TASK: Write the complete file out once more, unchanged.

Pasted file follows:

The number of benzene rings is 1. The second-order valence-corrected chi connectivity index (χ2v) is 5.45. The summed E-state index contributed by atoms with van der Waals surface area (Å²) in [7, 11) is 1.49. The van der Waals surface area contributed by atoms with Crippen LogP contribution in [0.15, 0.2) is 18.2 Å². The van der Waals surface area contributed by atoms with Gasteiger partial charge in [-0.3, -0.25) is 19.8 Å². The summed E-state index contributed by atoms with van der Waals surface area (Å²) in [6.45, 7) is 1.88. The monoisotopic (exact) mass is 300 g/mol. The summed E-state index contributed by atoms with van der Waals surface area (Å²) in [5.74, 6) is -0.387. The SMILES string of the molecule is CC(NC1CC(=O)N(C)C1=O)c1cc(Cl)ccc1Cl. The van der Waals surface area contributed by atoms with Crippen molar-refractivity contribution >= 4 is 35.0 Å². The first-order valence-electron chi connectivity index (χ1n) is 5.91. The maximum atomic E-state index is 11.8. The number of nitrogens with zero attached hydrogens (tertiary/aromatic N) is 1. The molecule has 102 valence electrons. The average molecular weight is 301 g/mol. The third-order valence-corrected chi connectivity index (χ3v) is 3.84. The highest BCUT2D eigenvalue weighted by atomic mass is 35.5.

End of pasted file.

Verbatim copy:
The number of benzene rings is 1. The second-order valence-corrected chi connectivity index (χ2v) is 5.45. The summed E-state index contributed by atoms with van der Waals surface area (Å²) in [7, 11) is 1.49. The van der Waals surface area contributed by atoms with Crippen LogP contribution in [0.15, 0.2) is 18.2 Å². The van der Waals surface area contributed by atoms with Gasteiger partial charge in [-0.3, -0.25) is 19.8 Å². The summed E-state index contributed by atoms with van der Waals surface area (Å²) in [6.45, 7) is 1.88. The monoisotopic (exact) mass is 300 g/mol. The summed E-state index contributed by atoms with van der Waals surface area (Å²) in [5.74, 6) is -0.387. The SMILES string of the molecule is CC(NC1CC(=O)N(C)C1=O)c1cc(Cl)ccc1Cl. The van der Waals surface area contributed by atoms with Crippen molar-refractivity contribution >= 4 is 35.0 Å². The first-order valence-electron chi connectivity index (χ1n) is 5.91. The maximum atomic E-state index is 11.8. The number of nitrogens with zero attached hydrogens (tertiary/aromatic N) is 1. The molecule has 102 valence electrons. The average molecular weight is 301 g/mol. The third-order valence-corrected chi connectivity index (χ3v) is 3.84. The highest BCUT2D eigenvalue weighted by atomic mass is 35.5.